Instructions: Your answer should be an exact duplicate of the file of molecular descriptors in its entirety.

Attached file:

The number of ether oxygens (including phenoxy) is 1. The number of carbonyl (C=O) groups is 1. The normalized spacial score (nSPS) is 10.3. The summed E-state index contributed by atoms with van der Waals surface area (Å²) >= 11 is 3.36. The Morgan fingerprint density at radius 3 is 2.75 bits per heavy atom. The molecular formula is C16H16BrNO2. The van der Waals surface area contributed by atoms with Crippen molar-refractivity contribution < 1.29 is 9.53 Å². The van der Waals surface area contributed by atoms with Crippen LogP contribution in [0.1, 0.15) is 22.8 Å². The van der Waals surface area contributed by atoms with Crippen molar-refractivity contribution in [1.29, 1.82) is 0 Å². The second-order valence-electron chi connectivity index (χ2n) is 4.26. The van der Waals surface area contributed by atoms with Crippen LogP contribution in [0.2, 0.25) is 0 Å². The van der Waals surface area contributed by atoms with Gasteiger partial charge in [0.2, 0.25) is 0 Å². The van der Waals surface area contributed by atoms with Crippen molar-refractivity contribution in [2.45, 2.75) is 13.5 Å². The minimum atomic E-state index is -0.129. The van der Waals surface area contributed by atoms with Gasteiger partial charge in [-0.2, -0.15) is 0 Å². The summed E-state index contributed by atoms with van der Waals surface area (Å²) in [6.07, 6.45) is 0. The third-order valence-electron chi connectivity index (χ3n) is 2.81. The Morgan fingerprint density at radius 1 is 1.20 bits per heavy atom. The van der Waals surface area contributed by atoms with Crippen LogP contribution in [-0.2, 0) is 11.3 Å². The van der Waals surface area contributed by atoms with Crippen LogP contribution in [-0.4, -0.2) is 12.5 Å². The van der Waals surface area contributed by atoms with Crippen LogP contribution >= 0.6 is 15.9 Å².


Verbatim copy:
The number of ether oxygens (including phenoxy) is 1. The number of carbonyl (C=O) groups is 1. The normalized spacial score (nSPS) is 10.3. The summed E-state index contributed by atoms with van der Waals surface area (Å²) >= 11 is 3.36. The Morgan fingerprint density at radius 3 is 2.75 bits per heavy atom. The molecular formula is C16H16BrNO2. The van der Waals surface area contributed by atoms with Crippen molar-refractivity contribution < 1.29 is 9.53 Å². The van der Waals surface area contributed by atoms with Crippen LogP contribution in [0.1, 0.15) is 22.8 Å². The van der Waals surface area contributed by atoms with Crippen molar-refractivity contribution in [1.29, 1.82) is 0 Å². The second-order valence-electron chi connectivity index (χ2n) is 4.26. The van der Waals surface area contributed by atoms with Crippen LogP contribution in [0.2, 0.25) is 0 Å². The van der Waals surface area contributed by atoms with Gasteiger partial charge in [0.2, 0.25) is 0 Å². The van der Waals surface area contributed by atoms with Crippen molar-refractivity contribution in [2.45, 2.75) is 13.5 Å². The minimum atomic E-state index is -0.129. The van der Waals surface area contributed by atoms with Gasteiger partial charge in [-0.2, -0.15) is 0 Å². The summed E-state index contributed by atoms with van der Waals surface area (Å²) in [6.07, 6.45) is 0. The third-order valence-electron chi connectivity index (χ3n) is 2.81. The Morgan fingerprint density at radius 1 is 1.20 bits per heavy atom. The van der Waals surface area contributed by atoms with Crippen LogP contribution in [-0.2, 0) is 11.3 Å². The van der Waals surface area contributed by atoms with Crippen LogP contribution in [-0.4, -0.2) is 12.5 Å². The van der Waals surface area contributed by atoms with Crippen LogP contribution >= 0.6 is 15.9 Å².